Right to repair gains in Colorado
By Mike Brezonick13 April 2023
Colorado has taken a major step toward becoming the second state to pass “right to repair” legislation that would allow farmers to do more repair of their own machines.
Reuters has reported that the Colorado state senate passed the Consumer Right to Repair Agriculture Equipment Act, a measure that had earlier been approved by the state’s house of representatives, by a 46-14 vote. A spokesperson for Colorado Gov. Jared Polis sad the governor was expected to sign the bill into law within the next 10 days.
Colorado joins New York, which passed a right to repair bill late last year, as the only states to approve such legislation, though at least 11 other states are considering similar rules. On the federal level, the Biden Administration issued an executive order last year directing the Federal Trade Commission to draft federal right to repair rules.
Right to repair has been a controversial issue in the equipment industry for more than a decade, particularly in the agricultural equipment segment. As farm equipment has become more complex and reliant on sophisticated and proprietary software – much of it the result of engine emissions regulations – machine manufacturers have been hesitant to provide the information and tools to enable farmers and independent repair facilities to do more than the most basic work on equipment. That reluctance has no doubt been strengthened by well-known incidents of farmers “re-chipping” their machines, i.e., illegally modifying engine control software and hardware to increase horsepower or improve fuel economy.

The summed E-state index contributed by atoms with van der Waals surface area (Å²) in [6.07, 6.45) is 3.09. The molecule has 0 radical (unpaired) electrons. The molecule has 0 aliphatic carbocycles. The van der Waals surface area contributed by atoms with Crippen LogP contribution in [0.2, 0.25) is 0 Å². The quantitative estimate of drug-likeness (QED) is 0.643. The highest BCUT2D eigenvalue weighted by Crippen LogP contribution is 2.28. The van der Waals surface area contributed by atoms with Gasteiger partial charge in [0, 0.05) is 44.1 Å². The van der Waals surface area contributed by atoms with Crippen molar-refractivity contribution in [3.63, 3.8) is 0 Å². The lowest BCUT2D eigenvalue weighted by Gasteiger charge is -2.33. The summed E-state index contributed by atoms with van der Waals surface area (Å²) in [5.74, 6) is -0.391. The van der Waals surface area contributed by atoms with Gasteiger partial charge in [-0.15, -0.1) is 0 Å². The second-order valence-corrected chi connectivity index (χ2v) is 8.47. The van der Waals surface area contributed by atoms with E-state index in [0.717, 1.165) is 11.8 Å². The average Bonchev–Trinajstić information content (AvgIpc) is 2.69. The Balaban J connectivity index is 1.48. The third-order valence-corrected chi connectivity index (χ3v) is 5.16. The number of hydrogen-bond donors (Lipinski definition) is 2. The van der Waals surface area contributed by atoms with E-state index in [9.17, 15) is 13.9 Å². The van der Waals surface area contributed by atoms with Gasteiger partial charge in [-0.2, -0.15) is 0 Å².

On the other side of the issue, farmers have long seen the manufacturer’s position as monopolistic and an attempt to drive virtually all service and repair work toward the equipment manufacturer’s dealer networks. This, the farmers assert, increases their cost and can also leave farmers waiting in line to get their machines repaired, sometimes at critical times such as during harvesting.
Over the years, literally dozens of lawsuits have been filed against equipment manufacturers over right to repair issues.
Early this year, John Deere and the American Farm Bureau Federation (AFBF) signed a right to repair memorandum of understanding that allows farmers, independent technicians or independent repair facilities electronic access “on fair and reasonable terms” to Deere’s tools, specialty tools, software and documentation. The MOU stipulates that no safety controls or protocols may be compromised by any work done by a farmer, independent technician or repair shop, nor can emissions control systems be changed. In addition, all of the manufacturer’s intellectual property, including embedded software must be protected.